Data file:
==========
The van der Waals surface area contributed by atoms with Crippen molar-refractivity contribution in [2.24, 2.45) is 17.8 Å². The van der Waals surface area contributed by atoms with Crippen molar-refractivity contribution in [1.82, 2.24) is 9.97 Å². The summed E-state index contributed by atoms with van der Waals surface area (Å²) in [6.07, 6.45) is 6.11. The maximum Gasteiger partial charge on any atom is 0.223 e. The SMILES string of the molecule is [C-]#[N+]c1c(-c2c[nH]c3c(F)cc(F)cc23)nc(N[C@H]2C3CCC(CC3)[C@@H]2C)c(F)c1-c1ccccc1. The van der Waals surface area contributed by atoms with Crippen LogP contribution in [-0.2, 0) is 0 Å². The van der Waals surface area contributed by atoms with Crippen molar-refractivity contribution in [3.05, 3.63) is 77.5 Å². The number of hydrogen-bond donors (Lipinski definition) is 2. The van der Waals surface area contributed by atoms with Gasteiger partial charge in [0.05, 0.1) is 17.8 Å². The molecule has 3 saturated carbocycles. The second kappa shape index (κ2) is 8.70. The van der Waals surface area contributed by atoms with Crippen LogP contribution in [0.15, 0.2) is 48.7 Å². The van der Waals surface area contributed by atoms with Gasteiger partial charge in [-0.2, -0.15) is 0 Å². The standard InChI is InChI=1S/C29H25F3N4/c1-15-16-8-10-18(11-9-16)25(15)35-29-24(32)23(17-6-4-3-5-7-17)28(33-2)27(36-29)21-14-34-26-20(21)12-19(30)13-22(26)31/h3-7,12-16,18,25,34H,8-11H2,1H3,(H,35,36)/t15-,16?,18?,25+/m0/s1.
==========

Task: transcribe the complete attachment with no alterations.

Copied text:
The van der Waals surface area contributed by atoms with Crippen molar-refractivity contribution in [2.24, 2.45) is 17.8 Å². The van der Waals surface area contributed by atoms with Crippen molar-refractivity contribution in [1.82, 2.24) is 9.97 Å². The summed E-state index contributed by atoms with van der Waals surface area (Å²) in [6.07, 6.45) is 6.11. The maximum Gasteiger partial charge on any atom is 0.223 e. The SMILES string of the molecule is [C-]#[N+]c1c(-c2c[nH]c3c(F)cc(F)cc23)nc(N[C@H]2C3CCC(CC3)[C@@H]2C)c(F)c1-c1ccccc1. The van der Waals surface area contributed by atoms with Crippen LogP contribution in [-0.2, 0) is 0 Å². The van der Waals surface area contributed by atoms with Crippen molar-refractivity contribution in [3.05, 3.63) is 77.5 Å². The number of hydrogen-bond donors (Lipinski definition) is 2. The van der Waals surface area contributed by atoms with Gasteiger partial charge in [0.05, 0.1) is 17.8 Å². The molecule has 3 saturated carbocycles. The second kappa shape index (κ2) is 8.70. The van der Waals surface area contributed by atoms with Crippen LogP contribution in [0.15, 0.2) is 48.7 Å². The van der Waals surface area contributed by atoms with Gasteiger partial charge in [-0.2, -0.15) is 0 Å². The standard InChI is InChI=1S/C29H25F3N4/c1-15-16-8-10-18(11-9-16)25(15)35-29-24(32)23(17-6-4-3-5-7-17)28(33-2)27(36-29)21-14-34-26-20(21)12-19(30)13-22(26)31/h3-7,12-16,18,25,34H,8-11H2,1H3,(H,35,36)/t15-,16?,18?,25+/m0/s1.